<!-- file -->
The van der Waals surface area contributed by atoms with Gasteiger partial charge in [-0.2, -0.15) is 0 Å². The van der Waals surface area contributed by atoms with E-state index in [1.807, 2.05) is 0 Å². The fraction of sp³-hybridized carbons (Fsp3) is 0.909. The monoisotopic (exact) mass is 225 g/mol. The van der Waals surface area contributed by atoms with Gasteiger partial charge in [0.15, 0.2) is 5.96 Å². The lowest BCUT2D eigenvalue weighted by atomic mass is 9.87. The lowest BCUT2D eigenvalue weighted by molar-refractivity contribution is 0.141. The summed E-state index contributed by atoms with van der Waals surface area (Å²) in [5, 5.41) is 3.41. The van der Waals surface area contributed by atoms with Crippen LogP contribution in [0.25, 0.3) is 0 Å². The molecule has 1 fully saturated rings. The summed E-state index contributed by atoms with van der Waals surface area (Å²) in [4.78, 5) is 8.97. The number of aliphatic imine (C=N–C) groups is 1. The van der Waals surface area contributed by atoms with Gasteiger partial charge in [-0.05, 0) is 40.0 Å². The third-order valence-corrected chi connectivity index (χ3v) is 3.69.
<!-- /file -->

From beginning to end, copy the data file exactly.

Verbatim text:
The van der Waals surface area contributed by atoms with Gasteiger partial charge in [-0.2, -0.15) is 0 Å². The van der Waals surface area contributed by atoms with E-state index in [1.807, 2.05) is 0 Å². The fraction of sp³-hybridized carbons (Fsp3) is 0.909. The monoisotopic (exact) mass is 225 g/mol. The van der Waals surface area contributed by atoms with Gasteiger partial charge in [0.15, 0.2) is 5.96 Å². The lowest BCUT2D eigenvalue weighted by atomic mass is 9.87. The lowest BCUT2D eigenvalue weighted by molar-refractivity contribution is 0.141. The summed E-state index contributed by atoms with van der Waals surface area (Å²) in [5, 5.41) is 3.41. The van der Waals surface area contributed by atoms with Crippen LogP contribution in [0.25, 0.3) is 0 Å². The molecule has 1 fully saturated rings. The summed E-state index contributed by atoms with van der Waals surface area (Å²) in [4.78, 5) is 8.97. The number of aliphatic imine (C=N–C) groups is 1. The van der Waals surface area contributed by atoms with Gasteiger partial charge in [-0.05, 0) is 40.0 Å². The third-order valence-corrected chi connectivity index (χ3v) is 3.69.